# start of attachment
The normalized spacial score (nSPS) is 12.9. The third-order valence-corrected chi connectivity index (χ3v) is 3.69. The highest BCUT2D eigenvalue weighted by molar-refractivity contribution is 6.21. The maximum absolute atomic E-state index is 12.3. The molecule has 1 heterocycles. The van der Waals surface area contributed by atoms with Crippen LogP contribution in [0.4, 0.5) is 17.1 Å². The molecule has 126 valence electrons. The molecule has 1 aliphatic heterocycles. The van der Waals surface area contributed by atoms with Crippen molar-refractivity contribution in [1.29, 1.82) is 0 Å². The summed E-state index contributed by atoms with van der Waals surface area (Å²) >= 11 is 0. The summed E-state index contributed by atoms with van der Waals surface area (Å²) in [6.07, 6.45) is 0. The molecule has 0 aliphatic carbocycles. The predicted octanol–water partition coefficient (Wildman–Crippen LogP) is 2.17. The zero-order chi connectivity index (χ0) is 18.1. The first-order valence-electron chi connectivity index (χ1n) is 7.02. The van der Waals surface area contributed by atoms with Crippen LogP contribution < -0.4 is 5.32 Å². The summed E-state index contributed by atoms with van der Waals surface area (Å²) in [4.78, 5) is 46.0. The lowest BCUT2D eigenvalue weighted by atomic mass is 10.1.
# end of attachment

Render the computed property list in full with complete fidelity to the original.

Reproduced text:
The normalized spacial score (nSPS) is 12.9. The third-order valence-corrected chi connectivity index (χ3v) is 3.69. The highest BCUT2D eigenvalue weighted by molar-refractivity contribution is 6.21. The maximum absolute atomic E-state index is 12.3. The molecule has 1 heterocycles. The van der Waals surface area contributed by atoms with Crippen LogP contribution in [0.4, 0.5) is 17.1 Å². The molecule has 126 valence electrons. The molecule has 1 aliphatic heterocycles. The van der Waals surface area contributed by atoms with Crippen molar-refractivity contribution in [1.29, 1.82) is 0 Å². The summed E-state index contributed by atoms with van der Waals surface area (Å²) >= 11 is 0. The summed E-state index contributed by atoms with van der Waals surface area (Å²) in [6.07, 6.45) is 0. The molecule has 0 aliphatic carbocycles. The predicted octanol–water partition coefficient (Wildman–Crippen LogP) is 2.17. The zero-order chi connectivity index (χ0) is 18.1. The first-order valence-electron chi connectivity index (χ1n) is 7.02. The van der Waals surface area contributed by atoms with Crippen LogP contribution < -0.4 is 5.32 Å². The summed E-state index contributed by atoms with van der Waals surface area (Å²) in [4.78, 5) is 46.0. The lowest BCUT2D eigenvalue weighted by atomic mass is 10.1.